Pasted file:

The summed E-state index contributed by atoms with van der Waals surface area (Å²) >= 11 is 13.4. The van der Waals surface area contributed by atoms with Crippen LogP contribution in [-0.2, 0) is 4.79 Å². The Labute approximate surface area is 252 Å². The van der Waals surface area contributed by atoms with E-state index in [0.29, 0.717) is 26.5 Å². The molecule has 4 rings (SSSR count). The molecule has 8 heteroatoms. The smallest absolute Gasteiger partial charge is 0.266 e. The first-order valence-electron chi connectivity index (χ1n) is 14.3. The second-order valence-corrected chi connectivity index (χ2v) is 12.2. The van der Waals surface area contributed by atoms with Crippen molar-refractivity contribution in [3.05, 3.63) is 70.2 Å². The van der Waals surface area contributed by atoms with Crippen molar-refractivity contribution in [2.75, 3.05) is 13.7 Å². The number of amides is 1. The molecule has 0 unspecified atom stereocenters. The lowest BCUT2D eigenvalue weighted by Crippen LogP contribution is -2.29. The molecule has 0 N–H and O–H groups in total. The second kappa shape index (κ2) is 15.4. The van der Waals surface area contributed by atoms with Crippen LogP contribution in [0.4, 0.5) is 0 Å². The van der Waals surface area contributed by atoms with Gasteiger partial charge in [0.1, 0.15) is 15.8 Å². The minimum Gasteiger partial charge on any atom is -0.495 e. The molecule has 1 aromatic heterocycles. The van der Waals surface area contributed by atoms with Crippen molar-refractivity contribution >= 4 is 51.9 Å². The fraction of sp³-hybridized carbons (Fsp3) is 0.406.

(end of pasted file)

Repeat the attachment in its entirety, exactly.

The summed E-state index contributed by atoms with van der Waals surface area (Å²) >= 11 is 13.4. The van der Waals surface area contributed by atoms with Crippen LogP contribution in [-0.2, 0) is 4.79 Å². The Labute approximate surface area is 252 Å². The van der Waals surface area contributed by atoms with E-state index in [0.29, 0.717) is 26.5 Å². The molecule has 4 rings (SSSR count). The molecule has 8 heteroatoms. The smallest absolute Gasteiger partial charge is 0.266 e. The first-order valence-electron chi connectivity index (χ1n) is 14.3. The second-order valence-corrected chi connectivity index (χ2v) is 12.2. The van der Waals surface area contributed by atoms with Crippen molar-refractivity contribution in [3.05, 3.63) is 70.2 Å². The van der Waals surface area contributed by atoms with Crippen molar-refractivity contribution in [2.75, 3.05) is 13.7 Å². The number of amides is 1. The molecule has 0 unspecified atom stereocenters. The lowest BCUT2D eigenvalue weighted by Crippen LogP contribution is -2.29. The molecule has 0 N–H and O–H groups in total. The second kappa shape index (κ2) is 15.4. The van der Waals surface area contributed by atoms with Crippen LogP contribution in [0.4, 0.5) is 0 Å². The van der Waals surface area contributed by atoms with Gasteiger partial charge in [0.1, 0.15) is 15.8 Å². The minimum Gasteiger partial charge on any atom is -0.495 e. The molecule has 1 aromatic heterocycles. The van der Waals surface area contributed by atoms with Crippen molar-refractivity contribution >= 4 is 51.9 Å². The fraction of sp³-hybridized carbons (Fsp3) is 0.406.